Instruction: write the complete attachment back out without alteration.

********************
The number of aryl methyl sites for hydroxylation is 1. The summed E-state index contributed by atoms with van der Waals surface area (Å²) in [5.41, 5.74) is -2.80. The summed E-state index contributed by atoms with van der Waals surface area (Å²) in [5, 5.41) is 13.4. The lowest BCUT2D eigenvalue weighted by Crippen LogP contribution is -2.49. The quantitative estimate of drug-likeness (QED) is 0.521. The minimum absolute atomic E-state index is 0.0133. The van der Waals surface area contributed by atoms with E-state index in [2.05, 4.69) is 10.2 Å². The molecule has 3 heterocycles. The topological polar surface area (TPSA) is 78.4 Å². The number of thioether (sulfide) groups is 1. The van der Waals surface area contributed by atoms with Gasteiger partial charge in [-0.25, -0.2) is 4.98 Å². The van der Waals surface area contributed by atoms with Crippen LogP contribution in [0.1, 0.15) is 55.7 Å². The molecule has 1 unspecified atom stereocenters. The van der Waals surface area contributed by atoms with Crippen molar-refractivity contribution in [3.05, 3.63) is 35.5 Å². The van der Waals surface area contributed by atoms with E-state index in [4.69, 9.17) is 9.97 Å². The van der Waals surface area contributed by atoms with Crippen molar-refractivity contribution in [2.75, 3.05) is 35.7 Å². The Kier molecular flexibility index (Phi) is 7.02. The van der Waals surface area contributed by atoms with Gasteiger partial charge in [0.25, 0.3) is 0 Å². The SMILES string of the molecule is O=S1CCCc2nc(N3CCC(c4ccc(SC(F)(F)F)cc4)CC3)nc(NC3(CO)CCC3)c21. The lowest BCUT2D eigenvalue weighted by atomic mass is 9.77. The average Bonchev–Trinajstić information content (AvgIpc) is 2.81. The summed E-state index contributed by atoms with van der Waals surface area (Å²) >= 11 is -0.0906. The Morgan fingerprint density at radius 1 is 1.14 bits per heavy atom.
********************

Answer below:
The number of aryl methyl sites for hydroxylation is 1. The summed E-state index contributed by atoms with van der Waals surface area (Å²) in [5.41, 5.74) is -2.80. The summed E-state index contributed by atoms with van der Waals surface area (Å²) in [5, 5.41) is 13.4. The lowest BCUT2D eigenvalue weighted by Crippen LogP contribution is -2.49. The quantitative estimate of drug-likeness (QED) is 0.521. The minimum absolute atomic E-state index is 0.0133. The van der Waals surface area contributed by atoms with E-state index in [2.05, 4.69) is 10.2 Å². The molecule has 3 heterocycles. The topological polar surface area (TPSA) is 78.4 Å². The number of thioether (sulfide) groups is 1. The van der Waals surface area contributed by atoms with Gasteiger partial charge in [-0.25, -0.2) is 4.98 Å². The van der Waals surface area contributed by atoms with Crippen LogP contribution in [0.1, 0.15) is 55.7 Å². The molecule has 1 unspecified atom stereocenters. The van der Waals surface area contributed by atoms with Crippen molar-refractivity contribution in [3.05, 3.63) is 35.5 Å². The van der Waals surface area contributed by atoms with E-state index in [4.69, 9.17) is 9.97 Å². The van der Waals surface area contributed by atoms with Crippen molar-refractivity contribution in [2.75, 3.05) is 35.7 Å². The Kier molecular flexibility index (Phi) is 7.02. The van der Waals surface area contributed by atoms with Gasteiger partial charge in [0.25, 0.3) is 0 Å². The SMILES string of the molecule is O=S1CCCc2nc(N3CCC(c4ccc(SC(F)(F)F)cc4)CC3)nc(NC3(CO)CCC3)c21. The lowest BCUT2D eigenvalue weighted by atomic mass is 9.77. The average Bonchev–Trinajstić information content (AvgIpc) is 2.81. The summed E-state index contributed by atoms with van der Waals surface area (Å²) >= 11 is -0.0906. The Morgan fingerprint density at radius 1 is 1.14 bits per heavy atom.